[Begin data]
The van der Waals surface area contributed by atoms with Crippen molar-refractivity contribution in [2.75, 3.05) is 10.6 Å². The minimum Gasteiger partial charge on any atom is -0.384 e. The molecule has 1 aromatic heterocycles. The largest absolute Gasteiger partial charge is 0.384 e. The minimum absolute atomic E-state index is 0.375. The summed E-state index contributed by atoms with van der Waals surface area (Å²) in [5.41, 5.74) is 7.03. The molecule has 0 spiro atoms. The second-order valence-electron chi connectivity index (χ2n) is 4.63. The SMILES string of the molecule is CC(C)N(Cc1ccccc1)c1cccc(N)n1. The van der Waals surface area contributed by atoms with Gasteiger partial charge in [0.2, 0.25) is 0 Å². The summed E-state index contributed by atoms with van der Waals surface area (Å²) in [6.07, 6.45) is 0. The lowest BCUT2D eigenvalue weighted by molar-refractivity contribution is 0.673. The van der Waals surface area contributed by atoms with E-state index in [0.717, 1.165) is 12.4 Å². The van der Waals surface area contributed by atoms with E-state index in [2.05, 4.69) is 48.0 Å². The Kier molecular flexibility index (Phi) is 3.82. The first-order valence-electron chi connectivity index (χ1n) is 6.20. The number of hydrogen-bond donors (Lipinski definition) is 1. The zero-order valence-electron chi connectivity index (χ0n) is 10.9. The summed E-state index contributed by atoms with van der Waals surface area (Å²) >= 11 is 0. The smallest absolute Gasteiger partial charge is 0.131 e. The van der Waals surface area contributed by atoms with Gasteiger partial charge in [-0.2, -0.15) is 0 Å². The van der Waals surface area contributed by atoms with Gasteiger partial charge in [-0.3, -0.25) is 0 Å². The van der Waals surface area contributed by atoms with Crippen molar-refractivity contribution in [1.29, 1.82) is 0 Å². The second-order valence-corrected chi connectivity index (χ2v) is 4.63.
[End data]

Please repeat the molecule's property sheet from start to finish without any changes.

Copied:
The van der Waals surface area contributed by atoms with Crippen molar-refractivity contribution in [2.75, 3.05) is 10.6 Å². The minimum Gasteiger partial charge on any atom is -0.384 e. The molecule has 1 aromatic heterocycles. The largest absolute Gasteiger partial charge is 0.384 e. The minimum absolute atomic E-state index is 0.375. The summed E-state index contributed by atoms with van der Waals surface area (Å²) in [5.41, 5.74) is 7.03. The molecule has 0 spiro atoms. The second-order valence-electron chi connectivity index (χ2n) is 4.63. The SMILES string of the molecule is CC(C)N(Cc1ccccc1)c1cccc(N)n1. The van der Waals surface area contributed by atoms with Gasteiger partial charge in [0.2, 0.25) is 0 Å². The summed E-state index contributed by atoms with van der Waals surface area (Å²) in [6.07, 6.45) is 0. The lowest BCUT2D eigenvalue weighted by molar-refractivity contribution is 0.673. The van der Waals surface area contributed by atoms with E-state index in [0.717, 1.165) is 12.4 Å². The van der Waals surface area contributed by atoms with E-state index in [2.05, 4.69) is 48.0 Å². The Kier molecular flexibility index (Phi) is 3.82. The first-order valence-electron chi connectivity index (χ1n) is 6.20. The number of hydrogen-bond donors (Lipinski definition) is 1. The zero-order valence-electron chi connectivity index (χ0n) is 10.9. The summed E-state index contributed by atoms with van der Waals surface area (Å²) >= 11 is 0. The smallest absolute Gasteiger partial charge is 0.131 e. The van der Waals surface area contributed by atoms with Gasteiger partial charge in [-0.2, -0.15) is 0 Å². The van der Waals surface area contributed by atoms with Gasteiger partial charge in [-0.3, -0.25) is 0 Å². The van der Waals surface area contributed by atoms with Crippen molar-refractivity contribution in [1.29, 1.82) is 0 Å². The second-order valence-corrected chi connectivity index (χ2v) is 4.63.